• Set a process-oriented or even “emotional perspective” intention at the start of the day (e.g. “today I will focus on being of service to others, and not on how I look to them,” or “today I will focus on gratitude” or “today I will encourage and praise myself for whatever I get done, no matter how much left I didn’t get done.”) 
  • Reminding myself of such intentions throughout the day keeps me aware of the bigger picture, and less caught up in the daily wins and frustrations.
  • Short- and long-term intentions can be shared with friends for further accountability and support

8) Cultivate unconditional friendliness toward self. “A lot of self-shame about laziness and procrastinating also come up for me, so I make sure I give love to those parts of me.” – Charm Torres (Comments)

The best definition I ever heard of “self-care” was “learning to treat our body and mind as we would a dear friend” – meaning, with compassion, support and acceptance, not with harsh criticism. Don’t make “self-care commitments” another thing to beat ourselves up about. We’ve all been through a lot and are just doing our best to live, be happy and do good. Ideas for questions to ponder:

  • Can I separate myself self-worth from validation and achievement from others? 
  • Have I subconsciously bought into the dominant (capitalist) culture that only values human life by “productivity” and economic “usefulness” (and devalues the work of love, care, connecting, and creativity)? 
  • What’s my worst fear if I “fail” or don’t finish this? 
  • In pursuing this goal/success, am I really pursuing approval from others, and ultimately… love?

“Don’t worry if you don’t get all the things done on one day. Most of the times the list is way too long anyway and often unexpected tasks come along (calls, emails, meetings). Rather celebrate the achievement of finishing the tasks you have completed properly and knowing that you have given your best.” – Sarah Lei (Comments)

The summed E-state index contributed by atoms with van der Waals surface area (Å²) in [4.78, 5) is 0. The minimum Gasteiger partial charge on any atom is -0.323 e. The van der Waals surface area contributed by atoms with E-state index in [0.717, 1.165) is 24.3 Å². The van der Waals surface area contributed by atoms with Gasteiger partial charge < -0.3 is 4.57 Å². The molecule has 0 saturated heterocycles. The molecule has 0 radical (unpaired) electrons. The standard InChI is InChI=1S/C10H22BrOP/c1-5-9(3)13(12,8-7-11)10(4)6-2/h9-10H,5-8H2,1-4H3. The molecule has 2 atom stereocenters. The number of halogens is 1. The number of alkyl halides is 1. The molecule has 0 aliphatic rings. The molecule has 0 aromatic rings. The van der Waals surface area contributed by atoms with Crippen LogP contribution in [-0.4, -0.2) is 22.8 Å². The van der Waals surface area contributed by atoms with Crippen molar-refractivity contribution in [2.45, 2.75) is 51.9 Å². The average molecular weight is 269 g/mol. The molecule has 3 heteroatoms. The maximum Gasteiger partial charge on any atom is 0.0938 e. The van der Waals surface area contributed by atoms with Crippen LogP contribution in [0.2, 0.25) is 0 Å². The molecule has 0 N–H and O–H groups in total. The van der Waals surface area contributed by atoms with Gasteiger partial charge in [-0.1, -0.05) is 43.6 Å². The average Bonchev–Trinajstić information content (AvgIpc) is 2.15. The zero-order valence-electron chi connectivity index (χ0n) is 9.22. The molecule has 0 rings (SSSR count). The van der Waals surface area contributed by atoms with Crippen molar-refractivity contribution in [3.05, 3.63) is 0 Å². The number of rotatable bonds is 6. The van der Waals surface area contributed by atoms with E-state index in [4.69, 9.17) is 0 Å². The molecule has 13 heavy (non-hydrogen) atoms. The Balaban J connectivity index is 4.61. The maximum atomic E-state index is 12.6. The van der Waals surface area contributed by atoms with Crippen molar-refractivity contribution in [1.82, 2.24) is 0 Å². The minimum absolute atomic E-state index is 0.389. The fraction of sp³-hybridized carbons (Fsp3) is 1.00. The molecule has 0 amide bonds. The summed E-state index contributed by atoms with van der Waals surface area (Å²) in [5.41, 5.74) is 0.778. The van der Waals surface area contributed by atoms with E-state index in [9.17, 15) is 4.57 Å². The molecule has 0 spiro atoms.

In sum – play with these ideas, see what works for you, share your experiences, and get support!  Ultimately, accept uncertainty, embrace paradox, seize the day and let go. You did your best 🙂

These are just some ideas, and this document is a work in progress. Feedback and more ideas welcome – please comment below!

Like this article? Click here to receive a monthly newsletter with free articles, resources and workshop/event announcements. (p.s. My emails won’t be more often than once a month, as writing these articles is a hard task for me, so I have to separate it into do-able ‘subtask’ chunks and set deadlines, get support, and keep my self-criticism, perfectionism, and procrastination in check!)

Two Anti-Anxiety (vegan, gluten-free) recipes

Vegan soup with mung bean and kaleI’ve chosen and adapted two vegan, gluten-free recipes below, for their anti-anxiety ingredients (based on the Traditional Chinese Medicine analysis of these foods).

Mung Bean and Kale Soup (serves ~6)

  • 1 tablespoon refined organic coconut oil
  • 20-25 small crimini (or white) mushrooms, cubed
  • 1 medium yellow onion
  • 1 organic red pepper, cubed
  • 1 bunch organic lacinato kale, deveined, coarsely chopped
  • 2-3 organic roma tomatoes
  • 1 small bunch flat leaf parsley, finely chopped
  • 1 small bunch basil leaves
  • 11/2 teaspoons turmeric
  • 1/2 teaspoon ground cumin
  • 2 tablespoons dried seaweed (wakame, dulse, etc)
  • 1/2 teaspoon crushed red pepper (optional – omit for increased anti-anxiety benefits)
  • sea salt (to taste)
  • 1/2 lemon, juiced
  • 1 cup small green lentils
  • 1/2 cup mung beans
  • 1/2 cup quinoa